Industry: Food & Beverage
Utah educator Jane Fenton’s crash course in the food business is a natural fit.
Growing up, Fenton, owner of Nova Granola, lived in a home where healthy eating was more than an occasional choice, it was a complete lifestyle.
"We had a garden, and we tried to eat as healthy as possible," says Fenton. Which was a challenge because Fenton loved baked goods. So she took it on as a challenge: take a favorite treat and make it healthier but still delicious. Fenton was good at it, but one snack had her stumped. How do you make granola truly healthy?
"Granola has a reputation for being a healthy snack," Fenton explains, "but looking at it, I found that most granolas are full of sugar and oil. So I started experimenting. A lot. And I finally found something that worked!"
A first grade teacher, Fenton started selling her granola. Years later, she's no longer teaching, she's all-in with her granola company, and she now sells four different types of flavors and even has a staff. "For years, it was just me!" she adds.
Growing means finding additional suppliers, which has been a challenge. "In the beginning, I was just going to Costco," Fenton admits. She graduated to a food supplier until she was ready to source her ingredients directly.
"It has been challenging because I care greatly care about the quality and do not want to compromise, but it is hard to find the right ingredients at the right price. We will always keep looking, and we do not source from one place. We have one shot to keep a customer, and we want our customers to have a good experience when they eat our granola."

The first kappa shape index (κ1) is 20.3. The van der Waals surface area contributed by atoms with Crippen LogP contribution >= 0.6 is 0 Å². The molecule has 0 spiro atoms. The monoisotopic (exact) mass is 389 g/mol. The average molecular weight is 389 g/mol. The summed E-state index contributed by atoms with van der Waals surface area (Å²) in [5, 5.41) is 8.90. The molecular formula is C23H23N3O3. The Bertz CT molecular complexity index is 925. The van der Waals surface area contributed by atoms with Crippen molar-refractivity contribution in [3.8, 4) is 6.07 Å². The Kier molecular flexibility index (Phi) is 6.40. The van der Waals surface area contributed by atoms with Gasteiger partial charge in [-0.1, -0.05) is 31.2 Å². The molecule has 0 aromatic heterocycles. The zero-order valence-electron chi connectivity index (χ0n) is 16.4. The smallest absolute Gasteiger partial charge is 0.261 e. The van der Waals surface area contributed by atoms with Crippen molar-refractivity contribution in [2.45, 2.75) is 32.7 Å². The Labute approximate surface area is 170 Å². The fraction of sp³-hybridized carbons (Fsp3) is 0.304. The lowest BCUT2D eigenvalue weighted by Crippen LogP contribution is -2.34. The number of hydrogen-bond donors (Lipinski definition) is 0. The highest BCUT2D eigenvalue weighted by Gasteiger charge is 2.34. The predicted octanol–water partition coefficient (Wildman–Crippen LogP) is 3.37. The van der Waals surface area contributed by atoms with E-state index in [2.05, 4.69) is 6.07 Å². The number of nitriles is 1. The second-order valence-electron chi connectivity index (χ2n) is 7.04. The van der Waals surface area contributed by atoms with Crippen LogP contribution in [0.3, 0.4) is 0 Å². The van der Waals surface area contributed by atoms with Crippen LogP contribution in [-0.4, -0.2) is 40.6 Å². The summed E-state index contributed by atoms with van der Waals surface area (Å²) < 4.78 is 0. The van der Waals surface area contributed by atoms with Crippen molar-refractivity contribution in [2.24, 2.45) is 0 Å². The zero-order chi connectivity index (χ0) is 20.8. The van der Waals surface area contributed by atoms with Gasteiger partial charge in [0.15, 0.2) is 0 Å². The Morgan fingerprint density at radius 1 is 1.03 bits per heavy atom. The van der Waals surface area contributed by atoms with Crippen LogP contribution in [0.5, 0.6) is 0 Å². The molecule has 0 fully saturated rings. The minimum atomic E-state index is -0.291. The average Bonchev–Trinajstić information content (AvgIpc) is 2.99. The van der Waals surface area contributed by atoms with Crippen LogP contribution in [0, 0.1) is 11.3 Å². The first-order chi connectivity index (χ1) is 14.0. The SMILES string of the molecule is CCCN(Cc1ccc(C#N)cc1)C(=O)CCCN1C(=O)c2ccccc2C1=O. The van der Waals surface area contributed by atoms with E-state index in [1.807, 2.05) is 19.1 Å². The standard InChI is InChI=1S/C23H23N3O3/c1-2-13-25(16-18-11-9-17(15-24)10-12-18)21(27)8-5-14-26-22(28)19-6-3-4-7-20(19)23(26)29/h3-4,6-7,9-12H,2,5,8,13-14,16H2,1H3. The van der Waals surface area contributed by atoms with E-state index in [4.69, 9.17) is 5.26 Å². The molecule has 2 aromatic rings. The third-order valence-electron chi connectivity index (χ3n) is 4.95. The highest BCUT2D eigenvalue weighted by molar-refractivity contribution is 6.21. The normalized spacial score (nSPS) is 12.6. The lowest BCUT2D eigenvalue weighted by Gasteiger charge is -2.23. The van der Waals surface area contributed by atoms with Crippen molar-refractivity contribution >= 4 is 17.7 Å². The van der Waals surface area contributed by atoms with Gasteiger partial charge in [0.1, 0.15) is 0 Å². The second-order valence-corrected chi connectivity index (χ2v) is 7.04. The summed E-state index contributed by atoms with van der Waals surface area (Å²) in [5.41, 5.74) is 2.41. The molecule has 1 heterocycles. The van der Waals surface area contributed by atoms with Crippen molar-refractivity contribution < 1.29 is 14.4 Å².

Nova Granola is sold online, at a few Farmer's Markets, and directly to companies. "Most of our reach is online," Fenton says. "We want to go retail. We are looking forward to it. We need more products in more mouths. But our granola is essentially a homemade, preservative free granola. We want the customer to have a fresh experience but have some life to it. We make to order and try to get it to the customer as quickly as possible. How does that work in a retail setting?"
How to go from a small online company to a retail shelf is a step Fenton is still investigating. "I do not have a business background. Or marketing or accounting or anything that would be applicable in business. If I had known how hard it would be to grow this business, I do not know if I still would have done it. In my case, innocence was a great benefit. I had to figure things out along the way and make smart hires to fill the gaps my business was missing."
Fenton is also committed to growing at her own speed. She sees overnight successes all around her in Utah, but she wants to remain focused on her product and her own path.
"I do not want to push things," she adds. "I want to carve our own way. There is no right way or wrong way to run a business. People are excited when they find out that you have a small business. They want to talk to you about it. I have people telling me if I'd just use a different type of ingredient, I could save so much money. It's tempting. But I want my customers to feel the authenticity of my product. I don't want to make something that's not me. I need to constantly remind myself of that."
Challenge: Work and life balance. Since starting her business, Fenton has gotten married and had two kids. "I want to be hands on," she explains. "I want to make every decision. Letting go and trusting the process is hard."
Opportunities: A holiday market. Traditionally, the holidays have been kind to Nova Granola. "It is a great product to give as a gift, and we have a lot of success at parties and events."
Needs: New equipment. Bigger distribution equals a bigger dehydrator in the granola world. "Growing will have its own problems," Fenton believes. "With food, you have to be so careful to preserve the feel and taste while raising it to a larger scale. You can't speed up the process. Making granola is a labor of love and why we taste so great."